For many lawn and landscape companies as they settled into their new normal with procedures to mitigate the spread of the virus, another concern arose: how do we maintain our culture?
So many businesses had to send office employees home to work remotely while field staff started arriving in shifts or reporting directly to the job site, depriving their team of their normal interactions. While maintaining company culture and communication has definitely been more of a challenge during this time, firms have risen to the challenge.
Here’s how a few businesses have kept their culture strong and what practices they’d like to keep moving forward.
Doing Things Differently
Jerry Ashmore, LIC, director of workforce development and safety for The Greenery, Inc., based on Hilton Head Island, South Carolina, says their company culture has gotten better during the pandemic as they found ways to adapt to their situation.
Ashmore says there’s been heightened awareness of cleaning and when workers don’t feel well they will stay home. He says in the past if someone had a cold, they’d still come to work and spread it to other people in the truck.
“Out in the field, it’s tough,” Ashmore says. “There’s no doubt about it. It’s been tough. Every day we continue to check temperatures. We encourage handwashing. If somebody’s not feeling good, we encourage them to go home. We’ve reduced the number of people in a truck.”
Some of the changes The Greenery enacted include scheduled cleaning of high-touch areas and more vehicles for the employees who shuttle back and forth from the island.
The Greenery’s office staff has a rotating schedule where on certain days people are in the office and others are working remotely from home. They also conduct a lot of COVID testing of their staff since they work in age-restricted communities.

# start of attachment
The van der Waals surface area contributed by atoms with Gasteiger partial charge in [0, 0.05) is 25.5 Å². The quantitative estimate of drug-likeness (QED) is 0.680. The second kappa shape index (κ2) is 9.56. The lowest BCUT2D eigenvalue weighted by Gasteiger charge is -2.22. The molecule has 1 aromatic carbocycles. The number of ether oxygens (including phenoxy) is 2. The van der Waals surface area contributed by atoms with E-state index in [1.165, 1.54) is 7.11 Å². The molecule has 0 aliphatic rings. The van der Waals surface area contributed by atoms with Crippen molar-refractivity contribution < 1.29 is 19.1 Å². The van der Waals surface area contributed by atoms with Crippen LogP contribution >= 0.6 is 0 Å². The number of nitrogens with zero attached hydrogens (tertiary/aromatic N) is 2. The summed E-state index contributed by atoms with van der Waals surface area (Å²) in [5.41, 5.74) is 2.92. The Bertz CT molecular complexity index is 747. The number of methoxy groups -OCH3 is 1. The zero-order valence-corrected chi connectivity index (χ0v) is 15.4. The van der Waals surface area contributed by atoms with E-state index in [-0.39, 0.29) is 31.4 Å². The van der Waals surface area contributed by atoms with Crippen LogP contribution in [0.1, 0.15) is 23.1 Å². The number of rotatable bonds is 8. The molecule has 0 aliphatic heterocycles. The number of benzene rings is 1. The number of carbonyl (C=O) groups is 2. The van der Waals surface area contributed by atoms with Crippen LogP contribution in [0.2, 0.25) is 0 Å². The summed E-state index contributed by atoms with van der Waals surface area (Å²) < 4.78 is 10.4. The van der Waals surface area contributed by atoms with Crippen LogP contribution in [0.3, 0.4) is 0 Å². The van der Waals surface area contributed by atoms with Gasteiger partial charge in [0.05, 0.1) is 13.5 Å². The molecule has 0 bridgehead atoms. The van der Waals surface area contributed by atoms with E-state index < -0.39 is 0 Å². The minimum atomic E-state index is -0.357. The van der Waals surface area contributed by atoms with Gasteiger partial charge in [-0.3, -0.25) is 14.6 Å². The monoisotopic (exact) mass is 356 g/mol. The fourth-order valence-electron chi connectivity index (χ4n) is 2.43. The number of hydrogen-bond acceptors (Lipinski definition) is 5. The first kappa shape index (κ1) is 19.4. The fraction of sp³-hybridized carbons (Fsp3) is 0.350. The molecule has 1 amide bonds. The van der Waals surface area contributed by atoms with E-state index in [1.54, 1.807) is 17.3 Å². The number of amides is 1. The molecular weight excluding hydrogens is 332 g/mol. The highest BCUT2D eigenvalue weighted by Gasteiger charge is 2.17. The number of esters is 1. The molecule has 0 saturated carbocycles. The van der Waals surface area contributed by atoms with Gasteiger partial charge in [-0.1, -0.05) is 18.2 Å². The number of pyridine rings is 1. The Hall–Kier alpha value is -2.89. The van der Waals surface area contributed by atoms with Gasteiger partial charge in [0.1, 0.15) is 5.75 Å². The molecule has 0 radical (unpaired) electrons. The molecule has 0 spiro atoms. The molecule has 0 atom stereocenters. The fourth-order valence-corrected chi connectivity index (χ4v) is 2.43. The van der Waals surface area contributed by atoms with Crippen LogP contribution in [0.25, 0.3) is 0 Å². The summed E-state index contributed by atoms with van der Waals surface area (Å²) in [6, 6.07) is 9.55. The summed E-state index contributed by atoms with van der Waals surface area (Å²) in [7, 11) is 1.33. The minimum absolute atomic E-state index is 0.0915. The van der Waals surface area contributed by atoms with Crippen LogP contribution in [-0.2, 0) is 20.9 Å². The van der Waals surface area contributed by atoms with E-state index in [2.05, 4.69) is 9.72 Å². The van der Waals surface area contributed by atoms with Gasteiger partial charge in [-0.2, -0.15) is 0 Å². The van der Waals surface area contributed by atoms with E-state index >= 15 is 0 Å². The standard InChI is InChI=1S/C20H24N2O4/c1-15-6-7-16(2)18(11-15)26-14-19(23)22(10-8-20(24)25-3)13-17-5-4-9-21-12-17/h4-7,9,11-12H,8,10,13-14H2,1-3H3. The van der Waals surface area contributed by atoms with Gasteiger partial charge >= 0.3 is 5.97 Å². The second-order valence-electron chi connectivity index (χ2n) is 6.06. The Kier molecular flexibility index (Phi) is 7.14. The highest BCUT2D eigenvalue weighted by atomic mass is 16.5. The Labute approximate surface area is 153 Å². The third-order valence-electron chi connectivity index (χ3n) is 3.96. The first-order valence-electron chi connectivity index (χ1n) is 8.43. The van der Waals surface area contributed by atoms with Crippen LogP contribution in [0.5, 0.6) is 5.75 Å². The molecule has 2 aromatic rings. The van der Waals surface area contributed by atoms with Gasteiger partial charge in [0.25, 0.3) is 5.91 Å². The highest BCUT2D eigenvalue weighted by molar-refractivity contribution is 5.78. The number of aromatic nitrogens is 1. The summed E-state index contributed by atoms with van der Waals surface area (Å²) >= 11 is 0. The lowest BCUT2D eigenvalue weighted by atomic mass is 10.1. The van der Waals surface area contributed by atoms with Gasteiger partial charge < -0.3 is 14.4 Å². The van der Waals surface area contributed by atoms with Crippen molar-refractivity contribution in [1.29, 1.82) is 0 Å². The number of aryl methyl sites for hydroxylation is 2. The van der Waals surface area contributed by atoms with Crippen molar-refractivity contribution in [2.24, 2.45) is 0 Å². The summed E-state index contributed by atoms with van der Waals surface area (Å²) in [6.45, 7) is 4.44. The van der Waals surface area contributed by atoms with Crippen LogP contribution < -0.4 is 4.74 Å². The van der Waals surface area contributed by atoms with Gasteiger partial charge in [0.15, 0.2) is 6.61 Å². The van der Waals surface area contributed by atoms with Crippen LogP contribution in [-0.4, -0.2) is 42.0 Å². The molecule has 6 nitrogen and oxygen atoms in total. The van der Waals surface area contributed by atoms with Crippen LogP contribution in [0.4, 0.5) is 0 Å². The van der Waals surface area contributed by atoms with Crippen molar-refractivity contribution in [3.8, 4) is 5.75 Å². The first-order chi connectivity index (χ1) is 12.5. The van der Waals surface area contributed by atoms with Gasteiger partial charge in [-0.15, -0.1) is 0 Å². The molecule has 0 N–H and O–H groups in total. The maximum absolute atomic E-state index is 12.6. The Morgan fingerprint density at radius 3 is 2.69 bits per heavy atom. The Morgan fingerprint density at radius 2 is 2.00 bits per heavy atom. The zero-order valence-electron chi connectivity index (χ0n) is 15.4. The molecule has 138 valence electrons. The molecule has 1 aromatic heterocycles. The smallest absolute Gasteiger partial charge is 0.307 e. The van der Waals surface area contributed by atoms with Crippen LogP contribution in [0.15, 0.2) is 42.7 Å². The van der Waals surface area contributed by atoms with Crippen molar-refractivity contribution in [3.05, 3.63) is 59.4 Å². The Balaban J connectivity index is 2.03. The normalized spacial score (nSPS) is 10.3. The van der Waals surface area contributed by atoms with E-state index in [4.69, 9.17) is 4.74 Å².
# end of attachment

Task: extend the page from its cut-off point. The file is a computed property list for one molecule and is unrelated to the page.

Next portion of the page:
Ashmore says they didn’t opt for staggered start times in the morning but instead ensure everyone is socially distanced and wearing masks.
“You still have that camaraderie,” Ashmore says. “Folks are still seeing each other. Just staying in that routine, even though we’re not gathering in big groups, you’re still around your crews and others.”
George Hohman, LIC, president and founder of Turfscape, Inc., based in Twinsburg, Ohio, says that while their culture hasn’t been the same during the pandemic, they’ve just had to do things in different ways.
Normally, they start the day with a morning huddle with their whole team there.
“We felt that that was really important,” Hohman says. “So in the landscaping season last year we had crews leaving our yard in shifts and we would hold two different huddles every morning, so that we could reduce the number of people at the huddle and make sure that everybody was able to social distance.”
A lot of employees were reporting directly to job sites and Hohman says they would come to the shop once a week so they could participate in the huddle as well.
Early on, Turfscape wasn’t sure if they were even able to work. Hohman says once they were considered essential, a lot of pressure came off. He says they made the necessary adjustments to work safely, and that the most important thing is continuing to repeat the message.
“I wanted our client base and all of our employees to know that I don’t care what anybody’s political views are or anything like that we’re going to take this seriously, and we’re going to do everything in our power to make sure that we keep everybody safe,” Hohman says.
Methods of Communication
With more people working remotely and staying socially distanced, Ashmore says they had to find new and better ways to communicate with each other. They have utilized Zoom and GoToMeeting and crews often use Microsoft Teams and group texting to stay in contact.